Artists come from all walks of life. Some begin their education or careers in other fields, and then realize later on that something keeps pulling them back to creative pursuits. Studio Gallery has the pleasure of representing artists from all kinds of diverse backgrounds and beginnings.
In this latest edition of our All Walks of Life series, following such artists, Gordon Binder describes how his background in architecture, urban planning, and environmental issues has influenced him and led to a start in the arts.
What is your background?
“I grew up moving around a lot as my father took new jobs. Born in New Rochelle, New York; we moved to Philadelphia, Dallas, Columbus/Ohio, Kansas, and southern California. I studied architecture and urban planning at the University of Michigan. Later I was a Loeb Fellow for a year at Harvard’s Graduate School of Design; I commuted weekly from DC and drilled down to learn more about real estate development, along with a few indulgences, film history and music appreciation for instance.
During my Michigan years, I had a summer internship at the then new federal Council on Environmental Quality, offices near the White House, where I worked on a chapter for the annual report on the inner city environment. I met there a senior staff member William Reilly with whom I’ve been working ever since.
After school, I worked with him on a report on land use, then for a nonprofit environmental think tank The Conservation Foundation he headed and where I was involved in projects on urban revitalization and historic preservation, and for a time handled communications for the organization. Then to World Wildlife Fund, EPA as chief of staff, and after that back to WWF as a senior fellow. There ever since involved with water issues, climate and energy, land conservation, sustainable development, and more. I worked with the BP Oil Spill Commission and with President Obama’s Global Development Council.”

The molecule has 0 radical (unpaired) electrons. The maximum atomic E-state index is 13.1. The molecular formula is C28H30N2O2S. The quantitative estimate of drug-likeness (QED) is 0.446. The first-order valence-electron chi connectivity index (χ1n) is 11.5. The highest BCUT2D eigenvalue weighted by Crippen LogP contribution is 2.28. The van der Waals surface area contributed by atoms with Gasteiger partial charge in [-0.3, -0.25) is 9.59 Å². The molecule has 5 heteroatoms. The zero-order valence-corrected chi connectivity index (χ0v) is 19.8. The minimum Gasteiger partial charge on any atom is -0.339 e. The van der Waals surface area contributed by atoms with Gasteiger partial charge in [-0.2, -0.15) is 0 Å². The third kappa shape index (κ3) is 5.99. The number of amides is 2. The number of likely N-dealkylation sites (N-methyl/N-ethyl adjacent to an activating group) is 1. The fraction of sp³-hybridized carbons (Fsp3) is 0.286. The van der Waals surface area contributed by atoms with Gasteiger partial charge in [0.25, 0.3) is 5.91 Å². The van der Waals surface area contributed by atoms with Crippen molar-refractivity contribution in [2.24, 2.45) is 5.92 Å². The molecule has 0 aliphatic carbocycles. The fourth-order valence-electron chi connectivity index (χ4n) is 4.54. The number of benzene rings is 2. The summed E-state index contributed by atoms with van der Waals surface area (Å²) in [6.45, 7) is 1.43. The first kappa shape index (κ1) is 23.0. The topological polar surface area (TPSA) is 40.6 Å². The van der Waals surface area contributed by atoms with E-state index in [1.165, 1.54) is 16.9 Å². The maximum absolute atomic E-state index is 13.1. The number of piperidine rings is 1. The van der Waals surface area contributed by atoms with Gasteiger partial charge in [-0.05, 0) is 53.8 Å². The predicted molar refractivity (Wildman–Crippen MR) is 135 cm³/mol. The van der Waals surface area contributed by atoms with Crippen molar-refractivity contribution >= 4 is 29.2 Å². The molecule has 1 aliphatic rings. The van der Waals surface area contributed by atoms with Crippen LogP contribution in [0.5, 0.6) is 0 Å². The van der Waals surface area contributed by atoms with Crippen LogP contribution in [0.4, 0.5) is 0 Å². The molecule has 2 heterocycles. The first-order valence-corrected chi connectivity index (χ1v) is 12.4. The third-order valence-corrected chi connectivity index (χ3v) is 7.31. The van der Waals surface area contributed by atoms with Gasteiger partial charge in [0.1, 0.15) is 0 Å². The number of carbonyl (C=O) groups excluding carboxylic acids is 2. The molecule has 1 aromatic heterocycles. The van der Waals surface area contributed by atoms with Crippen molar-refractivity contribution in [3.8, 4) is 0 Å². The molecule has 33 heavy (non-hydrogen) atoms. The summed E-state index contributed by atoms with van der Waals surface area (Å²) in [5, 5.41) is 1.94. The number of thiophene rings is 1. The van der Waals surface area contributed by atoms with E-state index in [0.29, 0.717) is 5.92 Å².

Why did you decide to become an artist?
“As for my interest in art, my aunt in New York City painted in her era - 40s, 50s, 60s - still lifes, portraits, landscapes, abstracts. When my family visited, I was always intrigued with what she was doing. Years later, at Michigan, in those days before computers, we did by hand our own ink drawings of floor plans, as well as renderings of projects and facades in a variety of media, thus giving me some drawing experience. After being wowed by Degas bronzes at the Metropolitan Museum in New York during one holiday break, I made a point of taking art history courses along with the required architectural history class.
At one point in the late 80s, well into my environmental career, while cleaning out a cabinet, I found my old drawing equipment; I got a sketchbook and went out to Dupont Circle to try my hand.
The real impetus came when I left EPA in 1993. I was wiped out after 4 grueling years and took a number of steps to renew myself. Mindful of the earlier influences in my life, I started by taking classes in figure drawing through the Smithsonian Associates and in the Corcoran’s open program, where I met many fellow Studio Gallery artists who also studied with William Christenberry, an important mentor for many of us.